Tiny Octopi Hatch at Mote Aquarium

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Check out these tiny Ocotopus hatchlings at Mote Marine Laboratory & Aquarium in Florida!

Octopi reproduction is really quite interesting. Males have a specially adapted arm, called a hectocotylus, which they use to transfer sperm packets called spermatorphores into to a female's mantle cavity. Octopi lead short, solitary lives of one to two years; the pair do not remain together, and males die within a few months of mating.

2 octopus.jpgPhoto credit: Mote Marine Lab & Aquarium

A female can store the sperm in her mantle until she is ready to fertilize and lay her eggs. A female may lay hundreds of thousands of eggs, which she anchors to a hard surface in a protected den.

After eggs are laid, she devotes the rest of her life to caring for them. She will guard the eggs and keep water circulating around them so that the developing offspring receive enough oxygen. The mother stops eating after her eggs are laid, and she will die soon after they hatch. 

Newly-hatched octopi are called larvae, and will develop into hatchlings or fry. The newborn octopi, though tiny, are independant and require no more maternal care. Survival in the ocean is often a matter of luck, and very few of these offpspring will survive to adulthood— which is why so many eggs are laid to begin with. 

Thousands of Giant Pacific Octopus Eggs Hatch at Alaska SeaLife Center

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A wondrous spectacle of nature began unfolding on March 6 at the Alaska SeaLife Center: LuLu, a Giant Pacific Octopus, has been tenderly guarding her brood of eggs, which she began laying in March 2012. Now, over a year later, tiny hatchlings known as paralarvae have begun to emerge, and the baby Octopuses are captivating visitors and staff. 

LuLu laid eggs throughout the spring of 2012 after an encounter the previous fall with Felix, a male Giant Pacific Octopus. A female will lay up to 30,000 eggs only once in her lifetime, and she will brood and guard the eggs until they hatch. A male may mate with several females but will expire following this reproductive period. Lulu's lifespan will end when the last of her eggs hatch.

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ASLC_2013_Lulu Paralarvae

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Photo Credit:  Alaska SeaLife Center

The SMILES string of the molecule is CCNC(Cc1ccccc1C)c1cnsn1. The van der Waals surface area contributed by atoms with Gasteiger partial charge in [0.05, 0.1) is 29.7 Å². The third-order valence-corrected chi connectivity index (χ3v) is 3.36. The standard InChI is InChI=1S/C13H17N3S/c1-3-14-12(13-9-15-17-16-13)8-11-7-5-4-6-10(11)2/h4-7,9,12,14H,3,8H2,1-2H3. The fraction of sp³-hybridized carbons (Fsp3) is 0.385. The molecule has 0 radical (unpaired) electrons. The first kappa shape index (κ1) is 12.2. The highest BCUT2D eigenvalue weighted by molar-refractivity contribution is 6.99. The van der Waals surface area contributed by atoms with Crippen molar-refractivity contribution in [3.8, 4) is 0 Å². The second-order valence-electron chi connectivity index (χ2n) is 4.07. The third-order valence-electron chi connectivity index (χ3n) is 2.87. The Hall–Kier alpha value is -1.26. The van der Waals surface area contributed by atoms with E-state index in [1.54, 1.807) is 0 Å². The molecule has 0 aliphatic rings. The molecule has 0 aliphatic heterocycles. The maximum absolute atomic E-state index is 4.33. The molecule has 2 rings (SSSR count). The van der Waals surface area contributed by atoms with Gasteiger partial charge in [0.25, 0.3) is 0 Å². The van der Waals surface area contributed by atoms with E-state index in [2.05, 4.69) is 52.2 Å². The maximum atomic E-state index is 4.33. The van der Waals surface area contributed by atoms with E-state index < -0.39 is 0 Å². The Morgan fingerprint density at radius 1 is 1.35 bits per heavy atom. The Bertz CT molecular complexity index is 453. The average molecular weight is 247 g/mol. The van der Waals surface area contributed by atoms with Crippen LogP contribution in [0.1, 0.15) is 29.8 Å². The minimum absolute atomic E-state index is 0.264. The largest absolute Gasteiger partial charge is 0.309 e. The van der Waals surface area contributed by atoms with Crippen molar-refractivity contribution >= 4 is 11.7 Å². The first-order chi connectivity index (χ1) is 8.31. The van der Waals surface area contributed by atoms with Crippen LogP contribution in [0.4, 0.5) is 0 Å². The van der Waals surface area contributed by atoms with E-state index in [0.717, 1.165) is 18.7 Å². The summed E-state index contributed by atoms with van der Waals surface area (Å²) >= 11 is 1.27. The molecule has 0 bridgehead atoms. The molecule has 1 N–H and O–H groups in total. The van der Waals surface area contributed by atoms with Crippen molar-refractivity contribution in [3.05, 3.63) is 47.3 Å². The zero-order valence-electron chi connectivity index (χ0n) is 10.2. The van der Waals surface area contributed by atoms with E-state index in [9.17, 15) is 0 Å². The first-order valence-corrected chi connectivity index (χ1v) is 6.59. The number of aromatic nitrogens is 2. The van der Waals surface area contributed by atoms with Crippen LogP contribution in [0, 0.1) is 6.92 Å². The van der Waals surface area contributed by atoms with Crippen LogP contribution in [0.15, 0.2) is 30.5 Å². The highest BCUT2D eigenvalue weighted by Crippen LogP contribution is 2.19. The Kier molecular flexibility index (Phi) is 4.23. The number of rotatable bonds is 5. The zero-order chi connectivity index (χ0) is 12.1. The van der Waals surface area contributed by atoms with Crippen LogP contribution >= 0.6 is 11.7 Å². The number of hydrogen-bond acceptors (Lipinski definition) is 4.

"LuLu is not feeding at this time but continues to groom and fan the eggs as attentive Octopus mothers do in this final reproductive phase of their lives," said Richard Hocking, the Center’s aquarium curator. 

While other Octopus species are frequently raised from eggs in aquariums, that is not the case with the Giant Pacific Octopus. Only once, in the mid-1980s, has a Giant Pacific Octopus been successfully reared from egg to maturity in an aquarium. Giant Pacific Octopuses are difficult to rear due to the delicate nature of the newly-emerged paralarvae and their unique nutritional needs. To increase the odds of raising the hatchlings to adulthood, aquarium staff are harvesting both wild and cultured zooplankton to feed the paralarval Octopuses and have also constructed special rearing tanks.

In the wild, the tiny hatchlings, which are about the size of a grain of rice, swim toward the ocean surface and can spend several weeks or even months drifting in the plankton-rich water until they are large enough to hunt in the depths. Once they settle to the bottom, juveniles take refuge in crevices and under rocks, where they are protected from predators while they feed and mature. Octopuses eat crustaceans and mollusks along with other bivalves, snails, fish and smaller Octopuses.

As adults, Giant Pacific Octopuses live in the cold waters of the northern Pacific Ocean off the coasts of Canada, Alaska, Japan, and Siberia at depths of over 200 feet (65 m).  Adults attain an arm span of up to 14 feet (4.3 m) and weigh about 33 pounds (15 kg).  They are considered the largest of all Octopus species.   Little is known about these animals in the wild, so they are not protected by international treaties.

Baby Octopus Explosion! (On Video)

Baby Octopus Vulgaris at the California Academy of Sciences

Shortly after being put on exhibit at the California Academy of Sciences, this Caribbean Octopus vulgaris took up residence inside a glass bottle, on full view for adoring fans. Just as quickly, it moved back under a rock and started denning, and laying eggs. While eggs being laid in captivity is generally an exciting event, this particular species, like many but not all octopus, stops eating after it lays eggs and dies soon after they hatch which tends to put a damper on the joyous occasion. The biologist responsible for their care, Richard Ross, caught the hatching of the eggs from start to finish on film, and describes it as a waterfall flowing upwards toward the water's surface. Now, Ross faces the difficult task of trying to support thousands of tiny hatchlings. This species is "small egged" meaning it produces large numbers of very small planktonic 'paralarvae' which are notoriously difficult to feed and raise. The adult female and hatchlings will be on display for as long as possible in the Staff Picks area of Steinhart Aquarium at the California Academy of Sciences.

Yup, those little guys are what you think they are. Lots of baby octopuses!  Lots and lots of Baby Octopus Vulgaris at the California Academy of SciencesVideo and stills taken by Rich Ross, California Academy of Sciences

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